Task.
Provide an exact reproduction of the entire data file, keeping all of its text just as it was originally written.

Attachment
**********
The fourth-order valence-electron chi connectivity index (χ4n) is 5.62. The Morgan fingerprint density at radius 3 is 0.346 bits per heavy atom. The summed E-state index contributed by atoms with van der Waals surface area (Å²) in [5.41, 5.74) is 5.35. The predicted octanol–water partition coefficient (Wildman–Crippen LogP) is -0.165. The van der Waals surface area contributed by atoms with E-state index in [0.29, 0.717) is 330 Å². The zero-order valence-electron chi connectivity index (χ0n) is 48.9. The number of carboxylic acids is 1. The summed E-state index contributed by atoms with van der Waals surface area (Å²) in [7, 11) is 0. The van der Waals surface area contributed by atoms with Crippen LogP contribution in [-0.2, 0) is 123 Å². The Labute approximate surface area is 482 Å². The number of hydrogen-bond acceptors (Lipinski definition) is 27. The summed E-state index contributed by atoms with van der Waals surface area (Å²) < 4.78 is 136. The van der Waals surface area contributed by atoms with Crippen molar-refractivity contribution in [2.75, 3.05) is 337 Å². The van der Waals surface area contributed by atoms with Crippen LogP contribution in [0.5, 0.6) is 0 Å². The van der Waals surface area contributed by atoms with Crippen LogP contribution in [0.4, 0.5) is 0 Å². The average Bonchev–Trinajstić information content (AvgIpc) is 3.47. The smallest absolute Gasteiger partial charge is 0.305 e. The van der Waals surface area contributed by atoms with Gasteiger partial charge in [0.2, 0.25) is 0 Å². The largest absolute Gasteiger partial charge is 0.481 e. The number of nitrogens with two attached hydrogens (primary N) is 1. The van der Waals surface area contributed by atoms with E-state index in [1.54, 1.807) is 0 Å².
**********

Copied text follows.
The fourth-order valence-electron chi connectivity index (χ4n) is 5.62. The Morgan fingerprint density at radius 3 is 0.346 bits per heavy atom. The summed E-state index contributed by atoms with van der Waals surface area (Å²) in [5.41, 5.74) is 5.35. The predicted octanol–water partition coefficient (Wildman–Crippen LogP) is -0.165. The van der Waals surface area contributed by atoms with E-state index in [0.29, 0.717) is 330 Å². The zero-order valence-electron chi connectivity index (χ0n) is 48.9. The number of carboxylic acids is 1. The summed E-state index contributed by atoms with van der Waals surface area (Å²) in [7, 11) is 0. The van der Waals surface area contributed by atoms with Crippen LogP contribution in [-0.2, 0) is 123 Å². The Labute approximate surface area is 482 Å². The number of hydrogen-bond acceptors (Lipinski definition) is 27. The summed E-state index contributed by atoms with van der Waals surface area (Å²) < 4.78 is 136. The van der Waals surface area contributed by atoms with Crippen molar-refractivity contribution in [2.75, 3.05) is 337 Å². The van der Waals surface area contributed by atoms with Crippen LogP contribution in [0.5, 0.6) is 0 Å². The van der Waals surface area contributed by atoms with Crippen LogP contribution in [0.4, 0.5) is 0 Å². The average Bonchev–Trinajstić information content (AvgIpc) is 3.47. The smallest absolute Gasteiger partial charge is 0.305 e. The van der Waals surface area contributed by atoms with Gasteiger partial charge in [0.2, 0.25) is 0 Å². The largest absolute Gasteiger partial charge is 0.481 e. The number of nitrogens with two attached hydrogens (primary N) is 1. The van der Waals surface area contributed by atoms with E-state index in [1.54, 1.807) is 0 Å².